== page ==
I carefully watched my daily commodity market guide. I looked for the right moment as a fighter looks for an opening to land his blow. Towards the end of January, after a false move, the big surge-through which I had been expecting occurred, just as my commodity market guide had predicted. LORILLARD started to move decisively out of its box.
This seemed to be the ideal moment. Everything was encouraging - technical action, the fundamentals, the pattern. Also, my commodity market guide said that the New York Commodity Exchange had just lowered its margin requirements from 70% to 50%. This meant that my limited capital now had much more purchasing power. Every $1,000 could buy $2,000 worth of commodity. This was important to me, because I needed my funds for another commodity I was watching at that time.
I was flying from Bangkok to Japan. It was from there I sent out my cables to add a further 400 shares to my holdings. My commodity market guide told me that these were bought for me at 35 and 36 & a half.
In the weeks that followed, the commodity's behavior continued to be exemplary. It was exciting to watch my theory, that I had got from my commodity market guide, being vindicated in practice. While I was traveling around the world dancing, LORILLARD was steadily dancing about in its box. It would do this for a short time and then, with an impeccable, almost predictable thrust, move into the box above, LORILLARD boxes began piling on top of each other like a beautifully constructed pyramid. I watched them fascinated in my commodity market guide. I had never seen a commodity behave so perfectly as this. It was acting as though my theory from my commodity market guide had been built around it.
On February 17, 1958, LORILLARD bounced up to 44 & a half. I was feeling very pleased with myself and the commodity when, two days later, I received a cable in Tokyo which frightened me.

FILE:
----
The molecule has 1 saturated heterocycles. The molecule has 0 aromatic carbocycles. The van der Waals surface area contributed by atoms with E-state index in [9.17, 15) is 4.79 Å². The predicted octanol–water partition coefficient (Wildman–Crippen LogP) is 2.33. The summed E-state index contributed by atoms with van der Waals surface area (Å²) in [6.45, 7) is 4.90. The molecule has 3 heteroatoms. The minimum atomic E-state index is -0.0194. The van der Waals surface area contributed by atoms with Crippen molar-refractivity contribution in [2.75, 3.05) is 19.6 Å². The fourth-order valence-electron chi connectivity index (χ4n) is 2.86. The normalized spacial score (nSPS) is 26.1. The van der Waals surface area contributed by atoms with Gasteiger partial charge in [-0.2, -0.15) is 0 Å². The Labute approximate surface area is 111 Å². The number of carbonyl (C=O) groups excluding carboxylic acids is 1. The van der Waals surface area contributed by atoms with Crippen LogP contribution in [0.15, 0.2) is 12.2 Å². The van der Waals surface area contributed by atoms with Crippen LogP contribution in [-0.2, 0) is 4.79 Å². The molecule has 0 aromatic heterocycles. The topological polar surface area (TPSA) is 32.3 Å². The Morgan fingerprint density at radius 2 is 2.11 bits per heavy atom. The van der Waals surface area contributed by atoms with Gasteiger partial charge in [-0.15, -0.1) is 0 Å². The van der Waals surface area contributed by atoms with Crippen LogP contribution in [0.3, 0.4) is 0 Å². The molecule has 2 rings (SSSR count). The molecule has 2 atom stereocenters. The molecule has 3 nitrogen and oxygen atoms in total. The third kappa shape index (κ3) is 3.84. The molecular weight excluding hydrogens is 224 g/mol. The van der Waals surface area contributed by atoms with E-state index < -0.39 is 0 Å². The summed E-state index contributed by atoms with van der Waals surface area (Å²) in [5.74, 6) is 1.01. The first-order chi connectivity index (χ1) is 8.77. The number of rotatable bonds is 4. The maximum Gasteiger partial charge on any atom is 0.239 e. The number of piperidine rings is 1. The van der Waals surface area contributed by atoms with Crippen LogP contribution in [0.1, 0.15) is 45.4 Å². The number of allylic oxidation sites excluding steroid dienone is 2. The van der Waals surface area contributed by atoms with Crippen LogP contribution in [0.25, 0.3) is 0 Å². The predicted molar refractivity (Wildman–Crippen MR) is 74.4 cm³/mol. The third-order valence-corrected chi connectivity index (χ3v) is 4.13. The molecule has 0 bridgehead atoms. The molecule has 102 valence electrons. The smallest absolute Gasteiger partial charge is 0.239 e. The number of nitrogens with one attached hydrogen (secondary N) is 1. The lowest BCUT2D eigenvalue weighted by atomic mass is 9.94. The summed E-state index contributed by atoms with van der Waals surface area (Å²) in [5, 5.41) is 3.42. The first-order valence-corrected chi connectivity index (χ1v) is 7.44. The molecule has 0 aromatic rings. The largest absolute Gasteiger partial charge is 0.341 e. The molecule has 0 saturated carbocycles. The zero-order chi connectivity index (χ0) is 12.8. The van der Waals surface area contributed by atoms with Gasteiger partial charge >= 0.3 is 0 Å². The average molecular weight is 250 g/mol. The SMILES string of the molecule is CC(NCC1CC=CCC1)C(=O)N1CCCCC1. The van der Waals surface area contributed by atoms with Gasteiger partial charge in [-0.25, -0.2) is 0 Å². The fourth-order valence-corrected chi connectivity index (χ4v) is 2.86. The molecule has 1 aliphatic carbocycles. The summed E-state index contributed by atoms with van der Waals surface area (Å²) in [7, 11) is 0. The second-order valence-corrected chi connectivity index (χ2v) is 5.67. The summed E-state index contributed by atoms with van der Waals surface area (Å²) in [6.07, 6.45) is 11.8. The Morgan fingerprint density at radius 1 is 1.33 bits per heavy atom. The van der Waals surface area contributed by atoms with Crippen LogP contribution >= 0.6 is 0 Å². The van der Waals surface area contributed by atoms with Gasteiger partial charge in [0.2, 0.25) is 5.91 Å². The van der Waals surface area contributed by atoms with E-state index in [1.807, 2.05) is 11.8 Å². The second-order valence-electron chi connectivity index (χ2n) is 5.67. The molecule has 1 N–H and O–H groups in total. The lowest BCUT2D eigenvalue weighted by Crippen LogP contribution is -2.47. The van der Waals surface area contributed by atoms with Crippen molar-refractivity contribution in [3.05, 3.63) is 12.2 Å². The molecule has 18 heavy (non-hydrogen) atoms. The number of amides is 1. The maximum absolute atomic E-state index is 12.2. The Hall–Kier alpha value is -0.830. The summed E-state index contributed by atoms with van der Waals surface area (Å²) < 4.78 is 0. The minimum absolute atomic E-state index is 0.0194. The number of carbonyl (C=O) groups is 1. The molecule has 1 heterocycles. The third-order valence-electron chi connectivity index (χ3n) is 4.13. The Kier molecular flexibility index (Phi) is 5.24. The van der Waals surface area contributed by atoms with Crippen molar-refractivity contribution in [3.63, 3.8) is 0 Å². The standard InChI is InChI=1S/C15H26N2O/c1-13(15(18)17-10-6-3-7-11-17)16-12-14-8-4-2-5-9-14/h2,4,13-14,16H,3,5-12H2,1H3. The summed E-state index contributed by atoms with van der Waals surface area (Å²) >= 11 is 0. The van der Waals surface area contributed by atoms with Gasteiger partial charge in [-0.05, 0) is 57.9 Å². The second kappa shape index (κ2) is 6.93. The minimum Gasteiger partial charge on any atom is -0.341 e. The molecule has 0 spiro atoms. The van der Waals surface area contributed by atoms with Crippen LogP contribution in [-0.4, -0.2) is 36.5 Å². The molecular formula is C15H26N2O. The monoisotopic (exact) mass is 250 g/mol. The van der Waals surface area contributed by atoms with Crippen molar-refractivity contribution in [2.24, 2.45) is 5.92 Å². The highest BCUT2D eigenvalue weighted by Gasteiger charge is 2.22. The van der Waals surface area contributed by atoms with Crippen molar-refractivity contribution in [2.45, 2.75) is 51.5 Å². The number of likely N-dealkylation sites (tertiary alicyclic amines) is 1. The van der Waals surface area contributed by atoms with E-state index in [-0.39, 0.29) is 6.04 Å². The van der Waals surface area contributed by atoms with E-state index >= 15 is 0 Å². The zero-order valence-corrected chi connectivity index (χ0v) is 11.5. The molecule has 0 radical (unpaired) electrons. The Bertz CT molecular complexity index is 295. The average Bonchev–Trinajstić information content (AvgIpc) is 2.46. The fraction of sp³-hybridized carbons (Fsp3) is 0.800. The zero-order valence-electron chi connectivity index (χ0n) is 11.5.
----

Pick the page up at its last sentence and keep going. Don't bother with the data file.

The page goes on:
The commodity market guide said that in one single day my commodity had dropped to a low of 36 & three quarters and closed at 37 & three quarters.
I was baffled. This move was completely unexpected. I did not know how to explain it. I rapidly cabled New York and raised my stop-loss to 36, less than 2 points below what the commodity market guide said the closing price would be. I felt if it dropped there, I would be sold out and still make a nice profit on my first purchase.
As I was in Tokyo, I could not know the Wall Street rumors in the commodity market guide, which had driven the commodity down that day. All I knew was that it acted badly. Later I found out there had been a report saying that filter-tips were not so efficacious against lung cancer as they were claimed to be and this had panicked a lot of people out of the commodity.
Fortunately, the setback was very short, and my stop-loss was not touched off. The commodity market guide helped convinced me of the commodity's power and I decided to buy an additional 400 shares. I paid 38 & five eighths.
Almost immediately we left this price behind. The quotes came in: 39 & three quarters 40 & quarter - 42.
I was very happy. I felt as if I had become a partner in an immense new development. Everything worked as my commodity market guide had planned it.